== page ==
Why online reviews don’t work for every product




Consumers are more and more likely to use reviews
Electronic word of mouth communications are an increasingly important extension of traditional face-to-face WOM, widely regarded as one of the most influential factors impacting consumer behaviour.
The propensity for people to read or write online reviews has been rapidly growing, as they make more and more use of this new platform for consumer generated content. According to a 2018 Mintel report, 65% of consumers have read reviews in the last 3 months, while 40% have written one.


Reviews have a direct link to sales
User reviews are likely to be a deciding factor in the purchasing decision and positive ones can encourage consumers to spend more on a brand. In fact, on average, a one-star increase on review website ‘Yelp’ leads to a 5-9% increase in business revenue, as a study by Harvard Business School found. Negative reviews also have an impact, with 86% hesitating to purchase after reading negative comments; according to Convergys, on average, one negative review costs 30 customers.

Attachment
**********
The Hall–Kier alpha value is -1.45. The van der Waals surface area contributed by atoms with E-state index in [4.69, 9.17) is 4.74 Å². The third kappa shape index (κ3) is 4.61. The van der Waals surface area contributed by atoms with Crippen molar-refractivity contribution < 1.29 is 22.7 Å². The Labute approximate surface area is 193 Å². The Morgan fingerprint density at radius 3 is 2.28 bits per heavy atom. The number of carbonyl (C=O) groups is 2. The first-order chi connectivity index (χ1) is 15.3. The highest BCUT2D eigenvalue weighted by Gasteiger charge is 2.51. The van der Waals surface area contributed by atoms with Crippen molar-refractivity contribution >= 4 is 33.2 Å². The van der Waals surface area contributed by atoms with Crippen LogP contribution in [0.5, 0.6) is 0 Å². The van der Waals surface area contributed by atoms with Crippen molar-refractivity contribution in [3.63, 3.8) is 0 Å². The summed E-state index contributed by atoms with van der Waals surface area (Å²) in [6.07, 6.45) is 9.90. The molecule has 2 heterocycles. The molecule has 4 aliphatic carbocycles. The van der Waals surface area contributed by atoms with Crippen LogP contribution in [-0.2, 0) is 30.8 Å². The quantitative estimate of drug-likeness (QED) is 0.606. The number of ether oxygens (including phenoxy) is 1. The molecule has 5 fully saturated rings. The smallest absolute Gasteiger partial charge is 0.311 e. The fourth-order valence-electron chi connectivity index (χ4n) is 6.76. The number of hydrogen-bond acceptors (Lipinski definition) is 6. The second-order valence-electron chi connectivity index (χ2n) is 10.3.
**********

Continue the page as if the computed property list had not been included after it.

Consumers trust them despite awareness of fake reviews
Recently, there have been rising concerns about the misuse of reviews – for example, the writing or commissioning of fake positive reviews or fake negative ones about competitors. However, this has not appeared to affect consumer trust in them, with 56% still believing user reviews are more reliable than professional ones, and 68% saying they are more useful, according to Mintel. Results from another study we carried out here at Emotional Logic showed that when it comes to the automotive sector 86% of consumers trusted the reviews of other fellow drivers, compared to only 14% trusting the car dealerships’ communications.


Propensity differs by sector
The most commonly read reviews are for the holiday and travel sector, followed by restaurants and technology products.
Here at Emotional Logic we have examined the differences in propensity to use online reviews among buyers of high-ticket items and we found that consumers are much more likely to look into reviews for technology compared to other products for the home.


It is therefore paramount to give your customers reasons to leave positive reviews, and just as important to manage any negative ones received with a swift apology. Emotional Logic has helped many brands significantly increase customer trust. To find out how to leverage the power of online reviews to maximise brand trust contact us today.

Date

February 1, 2019

Category

Consumer Research, Consumer Trends, Online shopping, Retail, Shopper Research

Tags
consumer trends, online shopping, research, retail